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Brain Abscess

What is a brain abscess?

A brain abscess is an infection in your child's brain that stays within its own area. This might be in one or more areas in the brain. This condition may cause problems with how the brain and spinal cord function.

What causes a brain abscess?

The more common causes of a brain abscess in children are viruses, fungi, and bacteria. But bacteria are the most common cause. Bacteria and viruses can infect the brain in 3 ways:

  • Infection is spread from another area of infection in the body, usually from a nearby site. Typically, this might be an ear infection, sinus infection, or dental infection.

  • Infection is spread through the bloodstream from the lung or chest area.

  • Viruses or bacteria enter the brain directly through a wound in the head.

Your child is more likely to develop a brain abscess if he or she has:

  • Heart disease that is present from birth (congenital)

  • Meningitis

  • Long-term (chronic) middle ear and sinus infections

  • Dental or jaw infections

  • Infections of the face or scalp

  • Head injury or skull fracture

  • Traction. This is a medical device that uses pins or screws placed around the head to hold the head and neck areas still. It is used in a child who has a broken neck or for surgeries that need the head and neck to stay still.

  • Shunt infections. Shunts are devices used to drain extra cerebral spinal fluid.

  • Diabetes

  • Weakened immune system. This is when your child's body is less able to fight infection. Certain medicines and health conditions such as HIV can weaken the immune system. 

What are the symptoms of a brain abscess?

The following are the most common symptoms of a brain abscess. But symptoms may be slightly different for each child.

In babies and younger children

  • Fever

  • A full or bulging soft spot on the top of the head (fontanelle)

  • Sleepiness or less alert than usual

  • Increased irritability

  • High-pitched cry

  • Poor feeding

  • Projectile vomiting

  • Headache

  • Seizures

In older children

  • Fever

  • Complaints of severe headaches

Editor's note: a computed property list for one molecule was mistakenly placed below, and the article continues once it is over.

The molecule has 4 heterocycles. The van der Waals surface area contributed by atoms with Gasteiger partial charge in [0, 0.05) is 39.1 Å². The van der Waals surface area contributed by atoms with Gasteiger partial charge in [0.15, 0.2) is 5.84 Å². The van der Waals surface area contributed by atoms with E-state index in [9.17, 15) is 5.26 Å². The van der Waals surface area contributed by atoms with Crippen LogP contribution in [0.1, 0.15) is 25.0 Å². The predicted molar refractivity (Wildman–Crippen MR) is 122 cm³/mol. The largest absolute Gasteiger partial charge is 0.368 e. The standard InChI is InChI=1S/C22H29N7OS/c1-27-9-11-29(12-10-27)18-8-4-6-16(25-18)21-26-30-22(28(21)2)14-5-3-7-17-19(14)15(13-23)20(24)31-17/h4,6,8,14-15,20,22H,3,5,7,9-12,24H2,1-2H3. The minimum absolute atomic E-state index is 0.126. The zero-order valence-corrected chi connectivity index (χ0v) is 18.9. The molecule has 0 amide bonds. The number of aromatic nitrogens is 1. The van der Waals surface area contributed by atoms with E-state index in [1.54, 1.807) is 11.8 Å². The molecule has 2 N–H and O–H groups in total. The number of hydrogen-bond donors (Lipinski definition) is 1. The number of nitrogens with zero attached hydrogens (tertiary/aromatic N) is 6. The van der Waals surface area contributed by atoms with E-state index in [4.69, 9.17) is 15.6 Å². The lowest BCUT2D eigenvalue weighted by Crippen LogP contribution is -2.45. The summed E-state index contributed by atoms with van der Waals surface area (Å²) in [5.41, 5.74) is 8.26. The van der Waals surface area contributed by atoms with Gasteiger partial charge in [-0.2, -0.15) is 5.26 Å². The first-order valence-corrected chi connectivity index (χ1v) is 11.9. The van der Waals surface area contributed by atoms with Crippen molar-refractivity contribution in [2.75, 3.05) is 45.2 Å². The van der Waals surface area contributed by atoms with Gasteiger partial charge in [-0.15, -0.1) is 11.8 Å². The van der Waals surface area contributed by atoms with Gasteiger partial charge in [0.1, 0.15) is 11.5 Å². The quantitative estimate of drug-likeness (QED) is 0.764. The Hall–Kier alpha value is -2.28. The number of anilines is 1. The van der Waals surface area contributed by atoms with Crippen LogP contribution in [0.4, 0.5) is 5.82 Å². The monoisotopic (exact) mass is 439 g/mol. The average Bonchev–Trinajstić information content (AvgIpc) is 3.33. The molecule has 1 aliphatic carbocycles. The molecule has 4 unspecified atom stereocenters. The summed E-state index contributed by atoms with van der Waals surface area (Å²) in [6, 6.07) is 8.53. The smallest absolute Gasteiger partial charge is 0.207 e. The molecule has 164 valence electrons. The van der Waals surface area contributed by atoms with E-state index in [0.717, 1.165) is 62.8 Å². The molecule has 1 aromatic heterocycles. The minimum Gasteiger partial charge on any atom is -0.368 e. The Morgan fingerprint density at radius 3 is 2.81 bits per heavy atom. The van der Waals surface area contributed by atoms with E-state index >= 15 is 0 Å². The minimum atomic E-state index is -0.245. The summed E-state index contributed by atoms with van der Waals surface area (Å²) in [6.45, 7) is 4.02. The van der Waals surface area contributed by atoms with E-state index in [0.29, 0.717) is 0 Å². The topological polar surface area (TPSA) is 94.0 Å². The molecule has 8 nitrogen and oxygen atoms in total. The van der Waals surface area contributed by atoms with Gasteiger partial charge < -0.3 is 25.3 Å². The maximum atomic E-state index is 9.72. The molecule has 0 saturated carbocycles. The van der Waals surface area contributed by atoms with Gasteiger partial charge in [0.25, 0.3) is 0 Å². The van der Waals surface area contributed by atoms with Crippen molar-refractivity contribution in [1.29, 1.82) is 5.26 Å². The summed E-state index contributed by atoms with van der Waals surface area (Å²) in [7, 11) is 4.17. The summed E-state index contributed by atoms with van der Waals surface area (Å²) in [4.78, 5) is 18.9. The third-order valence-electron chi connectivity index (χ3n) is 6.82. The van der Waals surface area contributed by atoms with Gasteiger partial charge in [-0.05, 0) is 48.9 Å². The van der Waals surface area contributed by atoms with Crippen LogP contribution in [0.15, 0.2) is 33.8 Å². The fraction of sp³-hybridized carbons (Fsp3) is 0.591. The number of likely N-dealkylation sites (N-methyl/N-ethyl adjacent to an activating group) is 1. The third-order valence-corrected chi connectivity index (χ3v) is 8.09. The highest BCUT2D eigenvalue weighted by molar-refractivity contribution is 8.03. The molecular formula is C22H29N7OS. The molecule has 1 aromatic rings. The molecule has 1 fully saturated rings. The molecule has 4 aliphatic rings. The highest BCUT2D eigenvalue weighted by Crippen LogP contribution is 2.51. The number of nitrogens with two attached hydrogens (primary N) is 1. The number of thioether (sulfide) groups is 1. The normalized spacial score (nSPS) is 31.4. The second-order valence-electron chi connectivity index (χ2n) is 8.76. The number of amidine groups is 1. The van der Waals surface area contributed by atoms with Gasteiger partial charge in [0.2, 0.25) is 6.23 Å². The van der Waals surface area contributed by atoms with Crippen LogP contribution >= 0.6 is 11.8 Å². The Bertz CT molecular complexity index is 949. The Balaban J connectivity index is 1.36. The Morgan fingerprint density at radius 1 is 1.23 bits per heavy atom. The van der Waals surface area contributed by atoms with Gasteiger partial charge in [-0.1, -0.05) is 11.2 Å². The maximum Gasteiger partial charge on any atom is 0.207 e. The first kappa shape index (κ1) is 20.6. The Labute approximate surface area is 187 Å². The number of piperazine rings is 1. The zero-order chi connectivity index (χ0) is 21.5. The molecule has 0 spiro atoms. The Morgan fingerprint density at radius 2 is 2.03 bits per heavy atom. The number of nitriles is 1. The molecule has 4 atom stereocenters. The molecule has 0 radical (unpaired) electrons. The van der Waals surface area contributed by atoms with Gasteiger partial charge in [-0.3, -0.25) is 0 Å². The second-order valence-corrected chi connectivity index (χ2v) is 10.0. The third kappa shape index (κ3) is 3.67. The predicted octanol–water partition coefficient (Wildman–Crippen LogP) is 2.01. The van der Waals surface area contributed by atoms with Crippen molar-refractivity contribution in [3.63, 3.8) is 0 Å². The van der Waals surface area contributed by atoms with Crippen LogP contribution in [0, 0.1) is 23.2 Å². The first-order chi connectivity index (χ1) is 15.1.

• Nausea and vomiting

  • Changes in personality or behavior

  • Changes in speech

  • Problems walking

  • Increased movement in the arms or legs (spasticity)

  • Seizures

The symptoms of a brain abscess may look like other health conditions. Make sure your child sees his or her healthcare provider for a diagnosis.

How is a brain abscess diagnosed?

Your child's healthcare provider will look at your child's health history and family health history. He or she will do a physical exam. The provider will measure around your child's head and compare that number with a scale that can shows normal and abnormal ranges. As the infection grows and becomes bigger, it can push on the brain. This may cause increased pressure inside of the head. This pressure can cause symptoms in your child.

Your child may also need tests. These may include:

  • Blood tests

  • X-ray. This test uses radiation to make pictures of your child's skull. A skull X-ray probably won't show a brain abscess, but it can show fractures that might lead to an abscess.

  • MRI. This test uses large magnets, radio waves, and a computer to make detailed images of organs and structures within the body. Your child may be given a contrast dye to better see the abscess.

  • CT scan. This test uses X-rays and a computer to make detailed images of the body. Your child may be given a contrast dye to better see the abscess.

  • Urine and stool tests

  • Sputum culture. This test looks at material that is coughed up from the lungs and into the mouth. This test is often done to find out if your child has an infection.

  • Lumbar puncture (spinal tap). This test uses a needle to help measure the pressure in the spinal canal and brain. The healthcare provider can also remove a small amount of cerebral spinal fluid (CSF) to send for testing. CSF is the fluid that bathes your child's brain and spinal cord. The fluid sample can help find out if your child has an infection or other problems. It is important to find out what kind of infection may be causing the abscess, because treatment differs depending on the cause. This test may not be done or may be delayed if your child has brain swelling or a shift in the brain tissue.

Treatment for a brain abscess

Treatment will depend on your child’s symptoms, age, and general health. It will also depend on how severe the condition is.

The key to treating a brain abscess is finding and treating it early. A child with a brain abscess needs to be put in the hospital right away. The healthcare provider will give your child antibiotics and watch your child closely. Your child may need surgery.

The goal of treatment is to reduce the pressure in the head and to properly drain the infection. Medicines are used to control the infection, seizures, fever, and other conditions that may be present. Other organs may be affected by the brain abscess. In severe cases, your child may need a breathing machine to help him or her breathe easier.

As your child recovers, he or she may need physical, occupational, or speech therapy. This will help your child regain muscle strength, speech skills, or both.

Your child's healthcare team will help you learn how to best care for your child at home. They will tell you what problems to watch for that need medical attention right away. Your child will need to see his or her healthcare provider often after treatment ends.

Online Medical Reviewer: Fetterman, Anne, RN, BSN
Online Medical Reviewer: Shelat, Amit, MD
Date Last Reviewed: 11/1/2016
© 2000-2017 The StayWell Company, LLC. 800 Township Line Road, Yardley, PA 19067. All rights reserved. This information is not intended as a substitute for professional medical care. Always follow your healthcare professional's instructions.
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